Amityville
ghosts, The Unexplained

Revisiting Amityville 45 years later…

Happy Halloween! This month’s blog post is coming a little earlier in order to celebrate this unholy holiday.

Last year I read Jay Anson’s Amityville Horror: A True Story around Halloween. I listened to the audiobook during my commute, because I thought it would be the perfect story to get me in the holiday season.  At the time, I wasn’t crazy about it. I thought the writing was a little stilted, and the plot was far too outlandish to be within the realm of possibility.  However, I’d had no idea of the context in which this book was published. I’d had no idea that this book was originally marketed as a literally “true” story…

There has been intense debate over the last 30 years as to whether or not the Amityville horror is a hoax or the most prolific and notorious haunting that the world has ever seen.  Most of the information I have about the case comes from a riveting documentary called “The Real Amityville Horror”. It’s a 2005 documentary by Nobles Gate Production.  They interview many of the people involved, which adds an authentic personal touch.  I highly recommend watching it.  It’s spooky and informative and not a bad way to spend a cool autumn evening.

Amityville

Continue reading “Revisiting Amityville 45 years later…”

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wreck of the titanic
Curses, Mysterious Books

Cursed or Coincidence? The Great Omar Book

It’s been a while since I last posted, because I’ve been busy gallivanting across Canada for work.  One of the places I went to was Halifax, which inspired this month’s blog post.

At the turn of the twentieth century, bookbinding was an art, not just an automated process to create generic, identical books to sell at dirt-cheap prices.  Books were commissioned by bookbinders, who created masterpieces that were works of art. Some were even inlaid with precious stones and various fabrics and materials.  These books  took months, even sometimes years to create. With all the blood, sweat, and tears that went into making a book like this, it makes sense that the most infamous one of all of them might be cursed…

The Great Omar

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Ambrose Bierce
Conspiracies, The Unexplained, writer

Ambrose Bierce and the Crystal Skull

Ambrose Bierce
Ambrose Bierce with a not-crystal skull

Ambrose Bierce was an American short story writer and journalist at the turn of the century. According to Times Magazine, he’s most famous for his short story, “An Occurrence at Owl Creek Bridge”.  His book “The Devil’s Dictionary” was dubbed one of the “100 Greatest Masterpieces of American Literature”.  He was said to have had a “morbid fascination with horror and death”. (Who here can relate?) (Time Magazine). A civil war veteran, Ambrose Bierce accomplished a lot in his 71 + years of life.  But it’s his disappearance and presumed death that has had everyone speculating and theorizing over the last hundred years.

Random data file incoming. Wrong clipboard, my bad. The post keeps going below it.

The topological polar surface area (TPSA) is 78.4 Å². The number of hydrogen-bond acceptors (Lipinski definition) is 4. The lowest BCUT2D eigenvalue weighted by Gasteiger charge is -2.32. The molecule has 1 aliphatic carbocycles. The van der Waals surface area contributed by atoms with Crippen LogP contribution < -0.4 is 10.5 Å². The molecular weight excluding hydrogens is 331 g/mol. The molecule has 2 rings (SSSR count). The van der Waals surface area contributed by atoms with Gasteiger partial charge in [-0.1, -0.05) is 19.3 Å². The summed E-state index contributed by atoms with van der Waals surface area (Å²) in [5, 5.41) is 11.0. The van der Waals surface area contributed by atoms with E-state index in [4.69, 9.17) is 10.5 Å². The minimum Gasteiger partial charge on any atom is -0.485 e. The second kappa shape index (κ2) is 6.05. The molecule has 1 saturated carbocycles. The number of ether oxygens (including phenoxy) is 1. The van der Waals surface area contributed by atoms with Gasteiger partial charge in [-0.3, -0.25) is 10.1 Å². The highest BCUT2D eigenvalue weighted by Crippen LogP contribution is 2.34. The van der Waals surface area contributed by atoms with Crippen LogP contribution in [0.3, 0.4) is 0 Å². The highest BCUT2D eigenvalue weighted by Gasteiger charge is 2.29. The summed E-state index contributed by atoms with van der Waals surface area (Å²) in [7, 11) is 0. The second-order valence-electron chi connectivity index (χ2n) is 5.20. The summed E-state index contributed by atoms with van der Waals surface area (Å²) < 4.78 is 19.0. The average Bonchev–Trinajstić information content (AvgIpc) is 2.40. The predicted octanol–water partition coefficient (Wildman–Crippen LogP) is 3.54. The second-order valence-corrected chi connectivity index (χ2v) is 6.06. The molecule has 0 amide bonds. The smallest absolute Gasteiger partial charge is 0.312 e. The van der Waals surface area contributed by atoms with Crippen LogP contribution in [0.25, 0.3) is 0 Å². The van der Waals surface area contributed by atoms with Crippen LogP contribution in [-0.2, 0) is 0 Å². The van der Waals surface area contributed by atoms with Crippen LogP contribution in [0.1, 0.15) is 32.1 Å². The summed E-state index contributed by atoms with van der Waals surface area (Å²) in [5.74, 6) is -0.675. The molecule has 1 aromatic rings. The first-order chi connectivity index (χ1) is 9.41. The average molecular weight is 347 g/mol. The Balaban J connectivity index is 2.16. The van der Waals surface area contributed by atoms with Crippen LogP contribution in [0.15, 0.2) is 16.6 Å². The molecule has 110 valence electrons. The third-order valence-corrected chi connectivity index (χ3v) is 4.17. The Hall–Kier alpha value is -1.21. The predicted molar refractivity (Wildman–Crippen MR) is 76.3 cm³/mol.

Continue reading “Ambrose Bierce and the Crystal Skull”

ghosts, Haunted Libraries

Spirits on Strike: The Hauntings of Carnegie at Homestead

From 1883 to 1929, Andrew Carnegie, a Scottish businessman and philanthropist, gifted 2509 public and university libraries to cities around the world.  In the US, the third oldest of these libraries that’s still in operation today is the Carnegie Library at Homestead in Pennsylvania.  Opening in 1898, the Carnegie of Homestead features a library, a music hall, and an athletic centre.  Many have already heard of Andrew Carnegie’s infamous generosity, but did you know that this generosity may have been fueled by guilt?  Guilt that may have resulted in Andrew Carnegie choosing to haunt this library as a ghost?  And it isn’t just claims of Andrew Carnegie haunting the Library at Homestead.  There have been reports of many ghosts in this building, ghosts who just may be the spirits of those Andrew Carnegie indirectly killed.

Carnegie Library of Homestead
Carnegie Library of Homestead

Continue reading “Spirits on Strike: The Hauntings of Carnegie at Homestead”

Books on a desk
ghosts, haunted museums

A Gallery of Ghosts: The Cleveland Museum of Art’s Various Hauntings

Museums house artifacts of historical, artistic and cultural significance, providing visitors a unique opportunity to catch glimpses into the past.  The Cleveland Museum of Art, however, allows you to catch a literal glimpse into the past.  It stands to reason that a museum filled with treasured items would be haunted.  But the Cleveland Museum of Art has taken this to an extreme.  It is allegedly home to several spirits, and has been dubbed one of the US’s most haunted museums.

This week’s topic isn’t a library or a bookstore or directly related to books, but museums share many of the same values as libraries—primarily the preservation and sharing of information.  This information doesn’t have to come in the form of books.  Art, artifacts, memorabilia—all these items provide invaluable insights into the past, present, and even the future.

Now that I’ve justified talking about a museum, I can dive into the nitty gritty of the haunting.  Or should I say, hauntings.

If you stand in front of an artwork that was beautifully painted by an Impressionist, you might feel captivated, at a loss for words, and have an overwhelming desire to escape into that world of pastel shades and blurred reality. But what if it were possible that the subjects of these paintings could come to life?  No, I’m not describing The Night at the Museum, but what many visitors and employees claimed to have experienced while roaming the halls of the Cleveland Museum of Art.